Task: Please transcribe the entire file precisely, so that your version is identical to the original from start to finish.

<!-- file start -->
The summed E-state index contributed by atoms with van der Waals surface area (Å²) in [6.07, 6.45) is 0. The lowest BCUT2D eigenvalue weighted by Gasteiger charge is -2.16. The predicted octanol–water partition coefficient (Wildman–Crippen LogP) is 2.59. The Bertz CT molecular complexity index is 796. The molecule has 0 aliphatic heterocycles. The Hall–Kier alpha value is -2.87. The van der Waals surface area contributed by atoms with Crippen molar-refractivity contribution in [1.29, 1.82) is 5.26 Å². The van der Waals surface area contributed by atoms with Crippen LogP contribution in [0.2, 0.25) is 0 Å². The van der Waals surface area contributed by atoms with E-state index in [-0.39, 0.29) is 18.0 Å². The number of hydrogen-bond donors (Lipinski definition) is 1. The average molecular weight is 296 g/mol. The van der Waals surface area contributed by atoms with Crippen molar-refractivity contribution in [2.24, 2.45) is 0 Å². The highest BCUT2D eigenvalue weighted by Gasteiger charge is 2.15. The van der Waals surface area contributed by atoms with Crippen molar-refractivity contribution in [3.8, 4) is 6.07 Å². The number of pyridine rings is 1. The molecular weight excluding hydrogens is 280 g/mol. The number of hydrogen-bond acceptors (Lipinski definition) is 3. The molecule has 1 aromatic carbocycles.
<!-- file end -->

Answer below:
The summed E-state index contributed by atoms with van der Waals surface area (Å²) in [6.07, 6.45) is 0. The lowest BCUT2D eigenvalue weighted by Gasteiger charge is -2.16. The predicted octanol–water partition coefficient (Wildman–Crippen LogP) is 2.59. The Bertz CT molecular complexity index is 796. The molecule has 0 aliphatic heterocycles. The Hall–Kier alpha value is -2.87. The van der Waals surface area contributed by atoms with Crippen molar-refractivity contribution in [1.29, 1.82) is 5.26 Å². The van der Waals surface area contributed by atoms with Crippen LogP contribution in [0.2, 0.25) is 0 Å². The van der Waals surface area contributed by atoms with E-state index in [-0.39, 0.29) is 18.0 Å². The number of hydrogen-bond donors (Lipinski definition) is 1. The average molecular weight is 296 g/mol. The van der Waals surface area contributed by atoms with Crippen molar-refractivity contribution in [2.24, 2.45) is 0 Å². The highest BCUT2D eigenvalue weighted by Gasteiger charge is 2.15. The van der Waals surface area contributed by atoms with Crippen molar-refractivity contribution in [3.8, 4) is 6.07 Å². The number of pyridine rings is 1. The molecular weight excluding hydrogens is 280 g/mol. The number of hydrogen-bond acceptors (Lipinski definition) is 3. The molecule has 1 aromatic carbocycles.